At Crabbby Kim’s Bikini Bar (3655 N. Western Ave.; 773-404-8156), the bartenders wear bikinis, often under the glow of a black light. For the record: food is served, and the TVs are as good as those in any sports bar. But do you really think the guys show up for the game?
>> You prefer a brilliant Guinness.
Stout purists can tell just by looking whether their pint has been poured properly (the foam should crest just above the rim and stay there until interrupted by the first sip), and once they find a spot that gets it right, they stick with it. Tommy Nevin’s Pub in Evanston (1450 Sherman Ave.; 847-869-0450) is that kind of place, a handsome Irish bar where bartenders labor over their pours-it’s not uncommon to see a half-dozen pints lined up near the tap, each in various stages of readiness to be served.
>> You want to hook up tonight. Where are the pickings . . . easy?
If you’re looking for some comfort after a long night-and we’re not talking about the bar food-make Burton Place (1447 N. Wells St.; 312-664-4699) your final stop before home. This late-night orgy of a drinking fest often gets so crowded with tipsy and social 20- and 30-somethings, the second and third floors have to be opened up to accommodate them. Where you end up later is anybody’s guess, but chances are you won’t be leaving alone.
>> Does every Wrigleyville bar have a Mark Prior jersey? Or does it just feel that way after
a few beers?
Either way, GingerMan Tavern (3740 N. Clark St.; 773-549-2050) is your respite. This comfortable neighborhood tavern benefits from the widely different reasons people stop in. Regulars may mix with fans of that French punk band playing at Metro and the tourists still standing after a Cubs game. With plenty of well-worn tables and creaky chairs, there’s usually room for everyone.
|The scene at Sonotheque, an acoustically stellar mecca for DJs on the rise|
>> You love live music, and appreciate a little TLC.
The Empty Bottle (1035 N. Western Ave.; 773-276-3600) is among the city’s best venues for authentic, interesting, and intimate live music. The place also cares: “Ear plugs $1,” says a handwritten sign above the cash register of the bar. “You’re not too old, it’s too loud. Respect your ears.”
>> You want to celebrate the latest White Sox victory. Where’s a good spot near the Cell?
There are plenty of South Side gems such as Schaller’s Pump (3714 S. Halsted St.; 773-376-6332), where stopping by for a beer is a tradition that spans generations. But that’s also why they can get so crowded-and why the family-owned Cobblestones Bar & Grill (514 W. Pershing Rd.; 773-624-3630) is our pick. Open since 1990, it’s a relative newcomer on the Bridgeport scene and far enough from the park that it doesn’t get raucous crowds on game days. Leave time for the food, especially the muffalettas with homemade “gardinere.”
>> You want to throw a bachelor party in the privacy of a public house.
Guys, if you insist on going public with your sordid celebration, it’s best to keep it out of sight and out of mind for the rest of us. Lotties (1925 W. Cortland St.; 773-489-0738) and Sedgwick’s (1935 N. Sedgwick St.; 312-337-7900) both have well-insulated, below-street-level party rooms that, they promise, are extremely “private.” Lotties seems especially appropriate for the evening because in a former life it was a gambling hall and house of ill repute-or so it’s said.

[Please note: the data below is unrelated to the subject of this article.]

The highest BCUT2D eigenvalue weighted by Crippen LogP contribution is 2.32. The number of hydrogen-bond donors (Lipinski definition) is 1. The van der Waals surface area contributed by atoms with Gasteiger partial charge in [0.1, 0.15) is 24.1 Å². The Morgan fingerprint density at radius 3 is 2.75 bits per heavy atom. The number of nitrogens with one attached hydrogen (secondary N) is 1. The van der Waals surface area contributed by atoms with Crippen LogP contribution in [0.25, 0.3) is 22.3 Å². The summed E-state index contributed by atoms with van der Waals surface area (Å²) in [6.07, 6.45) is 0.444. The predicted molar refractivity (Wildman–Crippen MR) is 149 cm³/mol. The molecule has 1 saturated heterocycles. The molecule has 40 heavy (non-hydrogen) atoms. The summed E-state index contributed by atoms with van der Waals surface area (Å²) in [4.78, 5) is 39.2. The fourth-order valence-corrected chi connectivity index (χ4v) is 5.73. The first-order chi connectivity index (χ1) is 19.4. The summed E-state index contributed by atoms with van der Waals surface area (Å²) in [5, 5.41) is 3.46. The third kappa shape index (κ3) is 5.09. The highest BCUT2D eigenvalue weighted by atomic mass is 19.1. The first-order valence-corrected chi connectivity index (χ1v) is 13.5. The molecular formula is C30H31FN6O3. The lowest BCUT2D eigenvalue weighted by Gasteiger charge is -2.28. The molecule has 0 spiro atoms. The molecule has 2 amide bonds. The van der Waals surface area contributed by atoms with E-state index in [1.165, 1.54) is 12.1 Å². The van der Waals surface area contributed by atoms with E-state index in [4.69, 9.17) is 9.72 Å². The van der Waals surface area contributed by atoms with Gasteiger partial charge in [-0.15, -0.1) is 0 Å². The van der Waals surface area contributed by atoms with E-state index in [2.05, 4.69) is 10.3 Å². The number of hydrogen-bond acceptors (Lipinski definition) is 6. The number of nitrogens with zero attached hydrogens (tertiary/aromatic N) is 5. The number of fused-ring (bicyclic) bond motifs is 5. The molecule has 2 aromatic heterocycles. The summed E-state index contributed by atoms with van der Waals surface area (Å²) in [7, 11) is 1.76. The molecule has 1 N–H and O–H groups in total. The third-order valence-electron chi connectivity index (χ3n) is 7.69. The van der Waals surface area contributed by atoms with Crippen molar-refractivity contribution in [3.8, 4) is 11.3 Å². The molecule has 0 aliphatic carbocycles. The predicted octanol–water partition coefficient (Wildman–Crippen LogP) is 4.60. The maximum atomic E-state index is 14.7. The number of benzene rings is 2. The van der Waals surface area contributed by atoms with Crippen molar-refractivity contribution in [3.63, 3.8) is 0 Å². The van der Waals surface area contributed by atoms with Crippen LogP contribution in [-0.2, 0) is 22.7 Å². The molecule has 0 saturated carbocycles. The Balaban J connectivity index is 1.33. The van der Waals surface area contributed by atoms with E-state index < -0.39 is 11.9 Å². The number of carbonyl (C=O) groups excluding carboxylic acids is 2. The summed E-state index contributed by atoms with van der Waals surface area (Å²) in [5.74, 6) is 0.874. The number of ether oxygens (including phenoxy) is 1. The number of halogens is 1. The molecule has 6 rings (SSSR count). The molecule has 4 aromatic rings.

>> You’re surrounded by the college bar craziness of Lincoln Avenue. Is there a no-nonsense neighborhood tavern along this strip?
“No Corona, No Foolish Drinks, and Limited Dancing,” reads a sign in the window of Sterch’s (2238 N. Lincoln Ave.; 773-281-2653). The foolish drinks ban, says a bartender, pertains to anything made with a blender, because the bar has never had one. Regulars claim the barstools on most evenings, but they take pride in welcoming newcomers.
>> You want to sink your friend’s battleship while enjoying a pint.
Old-fashioned games deserve an old-fashioned setting. With its lamp-lit tables and cottage décor, Guthrie’s Tavern (1300 W. Addison St.; 773-477-2900) feels like the enclosed porch of a country cabin. Relaxing as the vibe is, the only stress is in securing your favorite game on a busy night.
>> You long to hear that wonderful old sound: shhhhh . . . ka-chunk.
Shuffleboard consoles once shared barroom space with pinball machines and foosball tables. Now they’re about as popular as those awful, long-gone wine coolers, replaced by video games. That’s a shame, because shuffleboard is that rare bar game that can be fun to play for hours. The handsome Bucktown Pub (1658 W. Cortland St.; 773-394-9898), a classic corner tap with a roomy patio, keeps its machine a few steps from the free popcorn machine.
>> You hanker for a down-home evening.
Even in the big city, it’s possible to walk into a low-slung country bar and find a great band, cheap drinks, and a fun-loving crowd. Every Tuesday night at The Hideout (1354 W. Wabansia Ave.; 773-227-4433), a band called Devil in a Woodpile plays acoustic blues, jug tunes, and ragtime in a corner of the bar, sans stage, sometimes bumping elbows with dancing fans. The band does without mics or amps and passes the hat for tips. Note for the uninitiated: The Hideout is “locationally challenged,” a few blocks off North Avenue right between train tracks and massive sheds for the city’s Department of Fleet Management. But that’s part of the charm.